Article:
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A Long Time Coming

The Long family's journey began some 1,800 miles away. But once you meet them, it's not hard to see how it led them here.

By Allison Iacone | Photo by Marie Ketring

The Long tradition: Kenyardar, Billy, Demarrio and Deyvon.

There’s a long tradition and a Long tradition being celebrated at WITC this year.

The long tradition: the college’s Centennial, celebrating 100 years in the city of Superior.

The Long tradition: Billy, Demarrio and Deyvon.

The three brothers are enrolled in the human services associate degree program at WITC-Superior. Billy, 26, will be among the program’s first graduating class this spring.

The family’s journey began some 1,800 miles away. But, once you meet them, it’s not hard to see how it led them here.

Billy spent the first 12 years of his life growing up in the west end of Las Vegas. He describes it as a rough neighborhood, one where he chose to avoid mischief by staying inside. He says his mother told him, “If you’re going to go out, make it worthwhile.” It was as much a warning to stay out of trouble as a call to make a difference.

Billy took those words to heart, spending time as a child helping his grandmother, great-grandmother and others in need both in Las Vegas and, later, while living in Arkansas.

But those years were also marked by struggle. Demarrio, 21, says difficult circumstances forced his family into periods of homelessness. He remembers briefly living in a shelter as a young child. Another time, he says, his family lived out of their car.

“The feeling was a bit unpleasant at first but I got a little used to it and realized at a young age that people are worse [off] than we are or been through this longer than we had,” he says. “It made me stronger and wiser as a person.”

That ability to find a silver lining is a common thread with the Longs.

After several years in Arkansas, the family, which then included Deyvon (born in 1993), moved back to Las Vegas. But, Billy says, his mother had tired of city life. A visit to a friend in Canada convinced her to move her family north. From there they eventually settled in Superior.

While Deyvon and Demarrio enrolled in elementary and middle schools, Billy spent time trying to find his way; working full-time, starting programs at another local college, but never finding the right fit. He began looking closely at WITC-Superior in 2009 after older sister, Kenyardar, 29, earned her nursing degree from the school.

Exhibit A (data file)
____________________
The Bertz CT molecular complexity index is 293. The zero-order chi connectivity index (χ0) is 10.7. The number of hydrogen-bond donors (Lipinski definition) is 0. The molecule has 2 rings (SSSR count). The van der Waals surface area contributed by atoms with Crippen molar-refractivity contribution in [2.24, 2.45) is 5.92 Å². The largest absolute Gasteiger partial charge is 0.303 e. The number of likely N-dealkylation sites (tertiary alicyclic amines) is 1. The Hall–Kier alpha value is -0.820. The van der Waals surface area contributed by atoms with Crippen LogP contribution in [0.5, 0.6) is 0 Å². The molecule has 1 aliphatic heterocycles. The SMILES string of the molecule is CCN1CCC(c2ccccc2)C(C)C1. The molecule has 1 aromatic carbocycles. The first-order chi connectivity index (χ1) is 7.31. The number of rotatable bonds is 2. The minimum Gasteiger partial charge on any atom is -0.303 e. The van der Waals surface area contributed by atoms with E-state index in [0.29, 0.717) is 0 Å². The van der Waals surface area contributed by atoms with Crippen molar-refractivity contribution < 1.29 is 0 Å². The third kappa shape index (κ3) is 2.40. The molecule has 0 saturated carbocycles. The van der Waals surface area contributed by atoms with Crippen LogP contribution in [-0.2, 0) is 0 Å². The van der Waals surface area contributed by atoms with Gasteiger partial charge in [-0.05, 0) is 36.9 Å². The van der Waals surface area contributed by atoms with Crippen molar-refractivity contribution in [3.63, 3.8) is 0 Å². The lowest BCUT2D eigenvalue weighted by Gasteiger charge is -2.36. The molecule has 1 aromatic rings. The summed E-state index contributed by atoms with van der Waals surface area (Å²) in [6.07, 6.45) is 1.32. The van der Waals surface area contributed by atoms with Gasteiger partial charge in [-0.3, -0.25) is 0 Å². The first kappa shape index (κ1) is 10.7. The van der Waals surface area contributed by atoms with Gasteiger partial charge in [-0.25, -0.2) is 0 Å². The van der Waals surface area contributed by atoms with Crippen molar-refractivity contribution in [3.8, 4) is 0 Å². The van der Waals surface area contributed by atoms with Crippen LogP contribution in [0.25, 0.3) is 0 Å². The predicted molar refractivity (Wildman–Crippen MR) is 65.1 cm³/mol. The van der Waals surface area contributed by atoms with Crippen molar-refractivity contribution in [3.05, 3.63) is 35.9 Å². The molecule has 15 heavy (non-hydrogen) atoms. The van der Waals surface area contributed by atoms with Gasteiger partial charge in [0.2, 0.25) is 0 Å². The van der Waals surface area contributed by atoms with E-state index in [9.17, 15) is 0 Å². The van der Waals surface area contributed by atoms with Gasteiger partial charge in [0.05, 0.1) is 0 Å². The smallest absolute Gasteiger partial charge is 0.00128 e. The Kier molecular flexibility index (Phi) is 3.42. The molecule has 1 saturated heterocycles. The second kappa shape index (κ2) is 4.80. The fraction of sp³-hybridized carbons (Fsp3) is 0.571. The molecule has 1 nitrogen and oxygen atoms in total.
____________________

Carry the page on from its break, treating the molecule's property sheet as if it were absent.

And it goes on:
“It almost sounds cliché, but my idol has always been Dr. Martin Luther King,” Billy said. “When I saw that WITC was starting a human services program I thought it was where I should be.”

He enrolled in fall of 2010 and immediately became a presence on campus, joining the Campus Activities Board, the Green Team, the Human Services Associate’s Club and most recently serving as Student Senate President. His fellow students have taken notice.

“Billy has a type of leadership ‘magic’ that enables him to excite, lead and organize groups of people to go beyond what they may have thought possible,” says human services instructor Johanna Garrison.

Demarrio became equally involved soon after enrolling in the spring of 2011. While he already devotes his free time volunteering at local shelters and parks, he dreams of using his degree in human services to build his own non-profit agency dedicated to helping people find the services they need.

“I want to live by example. I feel like I can use the adversity I experienced in my own life as a tool to empower others,” says Demarrio.

Deyvon was just 17 years old when he entered the Human Services program at WITC-Superior in the fall of 2011. He credits WITC with helping him shape his future, calling it an important stepping stone.

“It’s a hands-on program,” Deyvon says. “We do as much [field work] in two years as many people do in four-year schools.”

Deyvon says, upon graduating with his human services associate degree from WITC, he plans to ladder into the baccalaureate program at The College of St. Scholastica in Duluth. WITC and St. Scholastica have joined together to offer a transfer opportunity for WITC’s human services grads to complete their B.A. in social work.

Both Billy and Demarrio say they are strongly considering that path as well.

Through it all, the Longs have stayed together. They continue to live together with their parents and three other siblings. Perhaps not surprisingly, the parents who taught their children the value of making a difference continue to serve vital roles in their lives.

“They are all I have and all I know,” Deyvon explains. “Tough times have kept us together.”

For the rest of WITC’s students and staff, the Long family bond will never be felt like it is this year. Billy is set to graduate in the spring and Deyvon will take a year off to enlist in the Army National Guard. Demarrio will be in attendance slated to graduate in the spring of 2013. But, however brief, their spirit of involvement and commitment will be felt for years to come.

“Each brother has his own personality and strengths,” says Garrison. “No matter which path they choose in human services, they will have the opportunity to be successful and make a difference in the lives of others.”

For more information about the Human Services Associate program, click here.

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